After driving around the massive and intensely confusing Waterford Town Center for 15 minutes (I was the one muttering "This place is insane" repeatedly), I finally found the little storefront restaurant called Thai Singha. If you're facing the entrance to the center from the road, go as far left as you can to find it. I'm emphasizing the location because you will want to make the trip down the Alafaya Trail and sample these Siamese splendors.
Somboon Pornmukda owns Thai Singha, along with her husband, Chef Manoch. "We had four restaurants in Philadelphia," she said, "starting -- how old is my daughter? -- 13 years ago." Their travels from Thailand to Orlando, by way of Mexico, Europe and the City of Brotherly Love, influences the menu in delightful ways.
"Thai people create new dishes," Somboon said, citing as example the rack of lamb ($16.95), grilled with shiitake mushrooms and a French-inspired sauce of green peppercorns, cognac and red curry. I don't think venison is indigenous to Thailand, yet here it appears as sumptuous slices sautéed with sweet basil, hot chili paste and mushrooms ($16.95) for an intriguing combination of dark and hot tastes.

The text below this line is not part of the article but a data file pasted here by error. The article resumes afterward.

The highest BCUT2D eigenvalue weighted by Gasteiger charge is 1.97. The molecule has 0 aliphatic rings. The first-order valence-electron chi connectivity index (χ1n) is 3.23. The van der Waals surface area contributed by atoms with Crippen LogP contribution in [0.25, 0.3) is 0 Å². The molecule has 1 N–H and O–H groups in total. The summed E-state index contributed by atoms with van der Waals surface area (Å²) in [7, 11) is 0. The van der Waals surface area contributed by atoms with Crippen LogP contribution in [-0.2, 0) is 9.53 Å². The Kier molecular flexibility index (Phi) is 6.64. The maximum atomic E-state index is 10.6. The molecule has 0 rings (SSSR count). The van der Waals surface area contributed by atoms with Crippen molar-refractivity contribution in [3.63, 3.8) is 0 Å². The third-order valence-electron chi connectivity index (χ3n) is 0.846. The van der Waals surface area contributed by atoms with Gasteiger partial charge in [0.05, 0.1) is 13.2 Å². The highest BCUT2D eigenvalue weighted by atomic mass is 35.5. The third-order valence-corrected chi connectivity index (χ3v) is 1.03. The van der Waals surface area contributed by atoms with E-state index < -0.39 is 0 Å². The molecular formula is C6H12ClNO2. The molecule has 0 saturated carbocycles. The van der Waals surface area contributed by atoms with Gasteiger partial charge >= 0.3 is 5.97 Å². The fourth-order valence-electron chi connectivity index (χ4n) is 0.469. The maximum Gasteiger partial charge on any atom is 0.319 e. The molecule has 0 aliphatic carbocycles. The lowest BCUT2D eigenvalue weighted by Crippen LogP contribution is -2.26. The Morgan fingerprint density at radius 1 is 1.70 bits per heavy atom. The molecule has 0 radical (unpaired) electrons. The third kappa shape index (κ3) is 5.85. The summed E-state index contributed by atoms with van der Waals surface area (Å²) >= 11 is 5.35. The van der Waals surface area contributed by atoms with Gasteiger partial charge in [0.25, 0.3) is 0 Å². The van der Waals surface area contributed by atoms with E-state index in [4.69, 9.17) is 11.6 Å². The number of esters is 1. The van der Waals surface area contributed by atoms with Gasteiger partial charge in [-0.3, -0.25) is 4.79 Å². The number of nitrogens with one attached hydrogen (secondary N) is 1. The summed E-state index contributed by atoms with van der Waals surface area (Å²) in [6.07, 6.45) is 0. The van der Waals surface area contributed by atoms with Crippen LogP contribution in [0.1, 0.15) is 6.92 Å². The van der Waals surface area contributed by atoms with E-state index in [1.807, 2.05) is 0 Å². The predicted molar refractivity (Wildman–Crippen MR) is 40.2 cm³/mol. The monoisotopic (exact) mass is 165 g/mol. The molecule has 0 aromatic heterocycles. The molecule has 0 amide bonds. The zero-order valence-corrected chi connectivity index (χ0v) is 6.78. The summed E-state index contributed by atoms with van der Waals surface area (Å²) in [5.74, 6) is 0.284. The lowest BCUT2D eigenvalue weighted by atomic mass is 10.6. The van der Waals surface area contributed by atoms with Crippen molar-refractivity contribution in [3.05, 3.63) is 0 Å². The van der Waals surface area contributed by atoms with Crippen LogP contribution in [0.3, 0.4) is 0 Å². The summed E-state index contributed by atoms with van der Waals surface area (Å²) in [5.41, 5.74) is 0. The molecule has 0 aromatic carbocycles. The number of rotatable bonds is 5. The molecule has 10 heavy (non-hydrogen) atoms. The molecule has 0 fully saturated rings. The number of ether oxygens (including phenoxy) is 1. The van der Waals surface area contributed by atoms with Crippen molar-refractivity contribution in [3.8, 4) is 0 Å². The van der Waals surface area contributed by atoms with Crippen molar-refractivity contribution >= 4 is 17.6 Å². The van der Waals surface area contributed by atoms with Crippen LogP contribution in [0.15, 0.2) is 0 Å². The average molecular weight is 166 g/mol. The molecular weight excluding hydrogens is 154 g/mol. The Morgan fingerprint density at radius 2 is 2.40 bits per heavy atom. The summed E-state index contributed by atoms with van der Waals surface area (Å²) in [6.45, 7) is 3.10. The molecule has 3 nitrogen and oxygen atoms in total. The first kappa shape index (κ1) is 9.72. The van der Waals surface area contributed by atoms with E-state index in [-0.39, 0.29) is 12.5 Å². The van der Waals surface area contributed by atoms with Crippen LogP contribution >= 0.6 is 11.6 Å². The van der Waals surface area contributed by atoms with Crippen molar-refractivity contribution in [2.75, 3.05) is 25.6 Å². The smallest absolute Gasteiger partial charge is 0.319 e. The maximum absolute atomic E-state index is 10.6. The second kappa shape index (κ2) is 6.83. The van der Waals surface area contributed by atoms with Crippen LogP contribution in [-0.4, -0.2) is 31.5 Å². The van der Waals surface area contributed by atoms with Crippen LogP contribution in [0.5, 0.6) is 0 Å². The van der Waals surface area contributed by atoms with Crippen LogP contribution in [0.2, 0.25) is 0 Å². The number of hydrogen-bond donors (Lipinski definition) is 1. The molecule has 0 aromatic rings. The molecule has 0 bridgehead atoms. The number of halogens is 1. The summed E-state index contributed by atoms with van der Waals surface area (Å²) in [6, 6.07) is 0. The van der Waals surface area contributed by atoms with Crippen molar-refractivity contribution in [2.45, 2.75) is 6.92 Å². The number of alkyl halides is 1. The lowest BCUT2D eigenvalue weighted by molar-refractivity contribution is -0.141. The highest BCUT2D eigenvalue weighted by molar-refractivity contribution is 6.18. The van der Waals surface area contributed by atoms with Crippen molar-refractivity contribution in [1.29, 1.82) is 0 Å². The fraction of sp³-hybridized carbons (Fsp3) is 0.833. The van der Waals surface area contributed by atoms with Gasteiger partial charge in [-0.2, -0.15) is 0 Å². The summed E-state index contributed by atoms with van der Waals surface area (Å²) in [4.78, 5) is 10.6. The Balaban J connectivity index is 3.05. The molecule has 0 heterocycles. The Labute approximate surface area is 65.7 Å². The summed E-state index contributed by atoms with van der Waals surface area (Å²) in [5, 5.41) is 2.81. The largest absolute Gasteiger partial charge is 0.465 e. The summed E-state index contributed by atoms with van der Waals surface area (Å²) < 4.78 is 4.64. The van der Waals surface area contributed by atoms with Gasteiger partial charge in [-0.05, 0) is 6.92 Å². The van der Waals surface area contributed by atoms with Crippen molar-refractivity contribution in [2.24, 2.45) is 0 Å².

Ever adaptive, Thai Singha takes a Florida note by cooking an alligator curry with eggplant ($16.95). The gator was already sold out when I visited, but my second choice, "triple flavor duck," ($13.95) was a hit, an enormous serving of crisp-skinned duck in a sweet and mellow chili-garlic-tamarind sauce. Dishes come in five degrees of heat, and even my "level 3" peeled a layer from my tongue, and I mean that in a good way.
The seafood is lovely. The simple lemon grass and shrimp soup ($3.50) has layers of flavors coming from firm shrimp, sharp lime leaves and barely cooked mushrooms -- so much so that time is needed to savor them all.
A meal can be made from the steamed mussel appetizer ($6.95), such is the size of the serving and the deep fish and herb flavor of the broth ($6.95). The soft-shell crab special (from frozen crab when it's out of season, but fresh during the summer) merged savory crustacean with angel-hair pasta in a velvety red curry sauce and green peppers.
For a small place, they take big strides for excellence. Somboon told me that the familiar pad Thai noodle dish is typically made to order, a chef throwing fish sauce, sugar and spices on as the sauce. Here, the sauce is simmered for days, for a taste so complex and intense that it's like discovering the dish all over again ($9.95).
With simple surroundings and great ambitions, Thai Singha is a cozy family-run restaurant, a place that, if you're lucky enough to live close, should become a habit.
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